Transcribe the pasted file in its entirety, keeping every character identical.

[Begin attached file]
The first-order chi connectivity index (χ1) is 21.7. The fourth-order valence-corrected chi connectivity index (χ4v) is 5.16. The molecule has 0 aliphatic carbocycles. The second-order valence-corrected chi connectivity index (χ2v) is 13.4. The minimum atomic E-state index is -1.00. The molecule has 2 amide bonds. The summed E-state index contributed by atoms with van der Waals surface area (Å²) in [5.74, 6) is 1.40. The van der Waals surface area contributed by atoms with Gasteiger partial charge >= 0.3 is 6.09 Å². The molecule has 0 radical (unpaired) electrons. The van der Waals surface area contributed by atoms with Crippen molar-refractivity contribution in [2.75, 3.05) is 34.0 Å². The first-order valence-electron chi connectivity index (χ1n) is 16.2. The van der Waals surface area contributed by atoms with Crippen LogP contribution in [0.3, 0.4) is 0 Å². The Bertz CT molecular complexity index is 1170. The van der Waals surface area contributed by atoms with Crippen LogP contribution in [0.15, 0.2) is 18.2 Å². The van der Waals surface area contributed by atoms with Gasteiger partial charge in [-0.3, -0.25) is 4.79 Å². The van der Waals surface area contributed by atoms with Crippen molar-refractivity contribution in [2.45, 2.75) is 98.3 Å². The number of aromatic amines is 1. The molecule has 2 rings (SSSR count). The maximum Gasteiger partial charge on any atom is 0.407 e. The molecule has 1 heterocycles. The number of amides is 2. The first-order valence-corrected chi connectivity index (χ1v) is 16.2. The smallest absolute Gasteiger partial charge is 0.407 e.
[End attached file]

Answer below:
The first-order chi connectivity index (χ1) is 21.7. The fourth-order valence-corrected chi connectivity index (χ4v) is 5.16. The molecule has 0 aliphatic carbocycles. The second-order valence-corrected chi connectivity index (χ2v) is 13.4. The minimum atomic E-state index is -1.00. The molecule has 2 amide bonds. The summed E-state index contributed by atoms with van der Waals surface area (Å²) in [5.74, 6) is 1.40. The van der Waals surface area contributed by atoms with Gasteiger partial charge >= 0.3 is 6.09 Å². The molecule has 0 radical (unpaired) electrons. The van der Waals surface area contributed by atoms with Crippen molar-refractivity contribution in [2.75, 3.05) is 34.0 Å². The first-order valence-electron chi connectivity index (χ1n) is 16.2. The van der Waals surface area contributed by atoms with Crippen LogP contribution in [0.3, 0.4) is 0 Å². The Bertz CT molecular complexity index is 1170. The van der Waals surface area contributed by atoms with Crippen LogP contribution in [0.15, 0.2) is 18.2 Å². The van der Waals surface area contributed by atoms with Gasteiger partial charge in [-0.3, -0.25) is 4.79 Å². The van der Waals surface area contributed by atoms with Crippen molar-refractivity contribution in [2.45, 2.75) is 98.3 Å². The number of aromatic amines is 1. The molecule has 2 rings (SSSR count). The maximum Gasteiger partial charge on any atom is 0.407 e. The molecule has 1 heterocycles. The number of amides is 2. The first-order valence-corrected chi connectivity index (χ1v) is 16.2. The smallest absolute Gasteiger partial charge is 0.407 e.